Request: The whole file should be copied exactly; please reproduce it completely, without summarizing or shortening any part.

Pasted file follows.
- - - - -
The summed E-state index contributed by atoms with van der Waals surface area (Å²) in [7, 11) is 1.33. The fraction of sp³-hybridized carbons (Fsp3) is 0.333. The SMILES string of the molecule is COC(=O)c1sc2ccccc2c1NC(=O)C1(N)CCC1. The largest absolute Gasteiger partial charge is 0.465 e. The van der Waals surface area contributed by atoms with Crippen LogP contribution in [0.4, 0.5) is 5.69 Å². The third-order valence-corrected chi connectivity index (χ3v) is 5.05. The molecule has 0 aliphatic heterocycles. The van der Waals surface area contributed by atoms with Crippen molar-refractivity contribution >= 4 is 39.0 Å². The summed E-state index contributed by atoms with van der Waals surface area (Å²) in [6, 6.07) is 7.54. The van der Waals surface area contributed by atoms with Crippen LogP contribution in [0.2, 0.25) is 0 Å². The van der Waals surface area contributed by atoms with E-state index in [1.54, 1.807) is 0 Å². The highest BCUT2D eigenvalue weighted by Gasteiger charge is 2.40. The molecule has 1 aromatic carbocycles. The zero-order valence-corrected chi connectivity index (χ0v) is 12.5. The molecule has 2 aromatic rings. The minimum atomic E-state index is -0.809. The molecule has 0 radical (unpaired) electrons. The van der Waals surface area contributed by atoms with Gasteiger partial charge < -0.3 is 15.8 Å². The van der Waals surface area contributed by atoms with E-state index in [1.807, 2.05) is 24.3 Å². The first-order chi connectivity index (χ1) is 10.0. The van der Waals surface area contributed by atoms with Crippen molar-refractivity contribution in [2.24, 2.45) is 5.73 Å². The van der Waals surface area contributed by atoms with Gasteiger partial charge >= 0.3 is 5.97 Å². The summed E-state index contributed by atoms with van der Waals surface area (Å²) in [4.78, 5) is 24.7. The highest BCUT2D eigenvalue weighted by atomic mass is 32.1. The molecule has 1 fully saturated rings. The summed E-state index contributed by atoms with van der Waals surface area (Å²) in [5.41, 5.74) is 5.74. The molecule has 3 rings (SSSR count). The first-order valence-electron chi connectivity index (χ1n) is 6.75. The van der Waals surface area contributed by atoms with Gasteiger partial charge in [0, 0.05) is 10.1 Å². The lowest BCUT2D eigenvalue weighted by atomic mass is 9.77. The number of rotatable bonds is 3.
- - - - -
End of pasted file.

The summed E-state index contributed by atoms with van der Waals surface area (Å²) in [7, 11) is 1.33. The fraction of sp³-hybridized carbons (Fsp3) is 0.333. The SMILES string of the molecule is COC(=O)c1sc2ccccc2c1NC(=O)C1(N)CCC1. The largest absolute Gasteiger partial charge is 0.465 e. The van der Waals surface area contributed by atoms with Crippen LogP contribution in [0.4, 0.5) is 5.69 Å². The third-order valence-corrected chi connectivity index (χ3v) is 5.05. The molecule has 0 aliphatic heterocycles. The van der Waals surface area contributed by atoms with Crippen molar-refractivity contribution >= 4 is 39.0 Å². The summed E-state index contributed by atoms with van der Waals surface area (Å²) in [6, 6.07) is 7.54. The van der Waals surface area contributed by atoms with Crippen LogP contribution in [0.2, 0.25) is 0 Å². The van der Waals surface area contributed by atoms with E-state index in [1.54, 1.807) is 0 Å². The highest BCUT2D eigenvalue weighted by Gasteiger charge is 2.40. The molecule has 1 aromatic carbocycles. The zero-order valence-corrected chi connectivity index (χ0v) is 12.5. The molecule has 2 aromatic rings. The minimum atomic E-state index is -0.809. The molecule has 0 radical (unpaired) electrons. The van der Waals surface area contributed by atoms with Gasteiger partial charge < -0.3 is 15.8 Å². The van der Waals surface area contributed by atoms with E-state index in [1.807, 2.05) is 24.3 Å². The first-order chi connectivity index (χ1) is 10.0. The van der Waals surface area contributed by atoms with Crippen molar-refractivity contribution in [2.24, 2.45) is 5.73 Å². The van der Waals surface area contributed by atoms with Gasteiger partial charge >= 0.3 is 5.97 Å². The summed E-state index contributed by atoms with van der Waals surface area (Å²) in [4.78, 5) is 24.7. The highest BCUT2D eigenvalue weighted by atomic mass is 32.1. The molecule has 1 fully saturated rings. The summed E-state index contributed by atoms with van der Waals surface area (Å²) in [5.41, 5.74) is 5.74. The molecule has 3 rings (SSSR count). The first-order valence-electron chi connectivity index (χ1n) is 6.75. The van der Waals surface area contributed by atoms with Gasteiger partial charge in [0, 0.05) is 10.1 Å². The lowest BCUT2D eigenvalue weighted by atomic mass is 9.77. The number of rotatable bonds is 3.